·         Crystal Reports with extensive and in-depth knowledge of totalling, sub totals, formulas, parameters and table linking.

·         Microsoft Excel

·         Report design and layout

·         Microsoft SQL Database

·         Ability to plan own time efficiently with a focus on delivery of tasks whilst making themselves available to others as required.

·         Good communication skills, both written and verbal.

 

Desirable Skills/Qualifications:

 

·         Experience working on bespoke software solutions or products in an environment close to the business users

·         Familiarity with the following:

·         Experience of call centre environments

 

 

 

Email me at tonyrogerson@torver.net if you are interested and I'll forward onto my client.

 

 

If you are splitting a CSV that just contains numbers, for instance surrogate key id’s that you are passing in because of a multiple select checkbox or something and you know the values range then why split the string? It’s simpler than that – no splitting required, just use dynamic SQL and an IN coupled with a numbers table...

Create the numbers table, note – if you are just passing in the surrogate key id of say your individual table then you don’t even need a numbers table – just use the id column on the individual table...

create table numbers (

      number      int    not null primary key clustered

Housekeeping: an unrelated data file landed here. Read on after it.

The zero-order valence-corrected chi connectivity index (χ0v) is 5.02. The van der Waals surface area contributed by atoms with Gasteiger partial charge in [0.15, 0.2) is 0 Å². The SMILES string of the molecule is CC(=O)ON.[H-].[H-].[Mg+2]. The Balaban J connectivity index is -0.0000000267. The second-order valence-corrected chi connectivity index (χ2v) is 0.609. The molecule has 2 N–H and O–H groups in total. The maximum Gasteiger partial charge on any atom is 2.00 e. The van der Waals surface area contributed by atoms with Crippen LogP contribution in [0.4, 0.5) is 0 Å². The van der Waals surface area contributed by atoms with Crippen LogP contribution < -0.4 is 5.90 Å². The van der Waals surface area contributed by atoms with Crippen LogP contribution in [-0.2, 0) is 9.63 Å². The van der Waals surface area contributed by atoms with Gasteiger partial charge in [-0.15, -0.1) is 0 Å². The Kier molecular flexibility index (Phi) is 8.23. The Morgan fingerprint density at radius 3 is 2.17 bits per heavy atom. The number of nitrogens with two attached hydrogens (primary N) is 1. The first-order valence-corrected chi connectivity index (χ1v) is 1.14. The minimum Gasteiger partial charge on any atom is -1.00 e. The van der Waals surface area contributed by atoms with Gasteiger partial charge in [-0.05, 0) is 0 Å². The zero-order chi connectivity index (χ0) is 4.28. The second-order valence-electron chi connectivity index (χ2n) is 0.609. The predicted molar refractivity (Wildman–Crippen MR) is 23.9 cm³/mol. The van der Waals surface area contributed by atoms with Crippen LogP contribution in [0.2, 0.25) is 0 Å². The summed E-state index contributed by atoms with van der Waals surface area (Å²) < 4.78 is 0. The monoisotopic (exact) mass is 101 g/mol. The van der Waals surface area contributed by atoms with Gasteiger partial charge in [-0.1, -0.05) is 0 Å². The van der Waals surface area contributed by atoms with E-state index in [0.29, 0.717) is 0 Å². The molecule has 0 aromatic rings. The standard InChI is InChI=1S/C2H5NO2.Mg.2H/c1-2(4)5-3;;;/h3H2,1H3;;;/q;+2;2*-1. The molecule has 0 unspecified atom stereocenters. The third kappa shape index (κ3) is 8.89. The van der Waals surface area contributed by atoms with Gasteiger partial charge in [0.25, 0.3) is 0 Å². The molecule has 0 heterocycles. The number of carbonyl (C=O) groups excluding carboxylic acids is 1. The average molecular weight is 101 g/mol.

)

 

declare @i int

 

set @i = 1

 

while @i <= 32767

begin

      insert numbers ( number ) values( @i )

      set @i = @i + 1

 

end

go

 

create proc csv_to_set

      @csv varchar(max)

as

begin

      set @csv = replace( @csv, '''', '''''' )

 

      if object_id( 'tempdb..#csvset' ) is null

      begin

            print '#csvset must already exist before this proc is called'

--          create table #csvset (

--                csv_value smallint not null

--                )

      end

      else

      begin

            insert #csvset ( csv_value )

                  exec( '

                              select number

                              from numbers

                              where number in ( ' + @csv + ' )

                              ' )

 

            if @@rowcount <> ( LEN( @csv + ',' ) - LEN( REPLACE( @csv + ',', ',', '' ) ) )

            begin

                  print cast( ( LEN( @csv + ',' ) - LEN( REPLACE( @csv + ',', ',', '' ) ) ) as varchar(50) )

 

                  raiserror( 'A value exists in the CSV that is not in the numbers table', 16, 1 )

                  truncate table #csvset

 

                  return

 

            end

 

      end

end

 

The procedure is run using the example below, unfortunately because you can’t put dynamic SQL in a function then you can only do this in a stored procedure (a table valued function would remove the need for the # table).

I’ve also put a check in there that compares the @@ROWCOUNT (inserted rows) against how many values are in the CSV, if there is a mismatch then an error is thrown, but by doing this check you also prevent duplicate values being entered on the @csv, basically the IN clause does an implicit SELECT DISTINCT on your @csv removing the duplicate values – this is a bad thing if you are entering data and can have duplicates but it’s a good thing if you just want the unique values.